Asherman’s Syndrome – A condition that occurs when scar tissue forms inside the uterus, possibly leading to menstrual irregularities and/or infertility.

Aspiration – The removal of fluid or tissue from the body, usually with a needle or tube.

Assisted Reproductive Technologies (ART) – Fertility treatments that include the handling of both the egg and the sperm; includes IUI, IVF, GIFT, and ZIFT.

Assisted hatching – A procedure done by embryologists to break down the thick outer wall of an embryo, to facilitate implantation. It is done prior to embryo transfer in IVF cycles.

Asthenozoospermia – Sperm with reduced motility and consequently poor quality.

Azoospermia – The absence of sperm in semen.



Basal Body Temperature (BBT) – The body temperature that is taken the first thing in the morning before rising from bed and that rises and falls due to changes in hormone levels during the menstrual cycle.

Beta hCG Test – This is a blood test undertaken to test for pregnancy or measure levels of hCG in early pregnancy. HCG is Human Chronic Gonadotropin.

Bicornuate uterus – abnormal structure of the womb almost dividing it into two chambers. It can cause infertility and it may be fixed with surgery.

Blighted ovum (egg) – A fertilized egg that implants itself in the uterus but does not develop normally.

Bromocriptine (Parlodel) – A medication that reduces prolactin levels and treats pituitary tumors.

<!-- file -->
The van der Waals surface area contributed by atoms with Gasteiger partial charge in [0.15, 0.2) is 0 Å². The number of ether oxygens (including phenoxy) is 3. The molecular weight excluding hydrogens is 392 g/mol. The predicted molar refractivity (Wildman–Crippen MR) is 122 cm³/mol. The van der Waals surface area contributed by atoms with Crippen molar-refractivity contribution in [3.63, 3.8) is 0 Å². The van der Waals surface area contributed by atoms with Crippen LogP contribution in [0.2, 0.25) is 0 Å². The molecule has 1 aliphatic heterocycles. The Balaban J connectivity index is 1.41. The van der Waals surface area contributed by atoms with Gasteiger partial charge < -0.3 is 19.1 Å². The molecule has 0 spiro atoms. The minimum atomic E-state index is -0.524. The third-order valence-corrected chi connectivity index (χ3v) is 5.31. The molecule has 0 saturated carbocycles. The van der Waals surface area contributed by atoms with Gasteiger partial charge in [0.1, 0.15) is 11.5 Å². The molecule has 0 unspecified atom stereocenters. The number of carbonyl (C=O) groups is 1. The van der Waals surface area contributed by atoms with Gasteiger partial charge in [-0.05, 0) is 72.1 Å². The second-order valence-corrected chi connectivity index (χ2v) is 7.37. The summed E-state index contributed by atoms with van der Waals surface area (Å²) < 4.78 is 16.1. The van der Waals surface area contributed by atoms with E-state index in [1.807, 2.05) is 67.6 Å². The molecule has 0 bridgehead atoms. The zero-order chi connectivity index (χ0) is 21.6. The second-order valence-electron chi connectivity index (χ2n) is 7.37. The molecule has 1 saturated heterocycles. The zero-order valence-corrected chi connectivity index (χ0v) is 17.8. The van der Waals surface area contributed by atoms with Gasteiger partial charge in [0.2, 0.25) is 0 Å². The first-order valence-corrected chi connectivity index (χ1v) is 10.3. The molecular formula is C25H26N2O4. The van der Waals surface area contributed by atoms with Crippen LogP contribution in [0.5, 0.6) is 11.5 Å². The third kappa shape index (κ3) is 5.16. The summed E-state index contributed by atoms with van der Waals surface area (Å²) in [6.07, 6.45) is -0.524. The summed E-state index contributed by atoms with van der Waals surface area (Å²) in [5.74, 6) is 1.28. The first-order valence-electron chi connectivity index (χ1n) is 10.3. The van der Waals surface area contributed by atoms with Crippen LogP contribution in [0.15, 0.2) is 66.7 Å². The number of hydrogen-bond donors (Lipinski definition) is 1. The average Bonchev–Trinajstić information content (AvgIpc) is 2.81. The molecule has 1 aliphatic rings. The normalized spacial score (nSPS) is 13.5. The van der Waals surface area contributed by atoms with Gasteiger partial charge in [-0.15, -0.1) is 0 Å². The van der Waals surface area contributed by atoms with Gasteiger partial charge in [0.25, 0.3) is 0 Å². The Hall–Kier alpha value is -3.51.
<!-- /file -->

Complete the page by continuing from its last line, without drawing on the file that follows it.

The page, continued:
Canceled cycle: An ART cycle that was stopped before eggs were retrieved or embryos were transferred.

Candidiasis – A fungal infection sometimes found in the vagina.

Capacitation: The process that sperm must undergo in order to fertilize an oocyte (egg).

Centers for Disease Control and Prevention (CDC): A government agency within the U.S. Department of Health and Human Services responsible for publishing annual fertility clinic success rates.


Complete Blood Count (CBC): A blood test that measures red and white blood cells, hemoglobin and other factors to diagnose and assess potential disease.

Cervical Factor: Infertility due to a structural or hormonal abnormality of the cervix. This can be induced by previous surgery on the cervix (such as a LEEP or cone procedures) that leaves the cervical canal scarred or closed, termed stenosis. Also applied when there are factors associated with the cervix which inhibit sperm function such as thickened mucus which prevents the sperm from traveling through the cervix into the female reproductive tract. Cervical factor infertility can usually be overcome using inseminations of sperm past the cervix in to the uterus.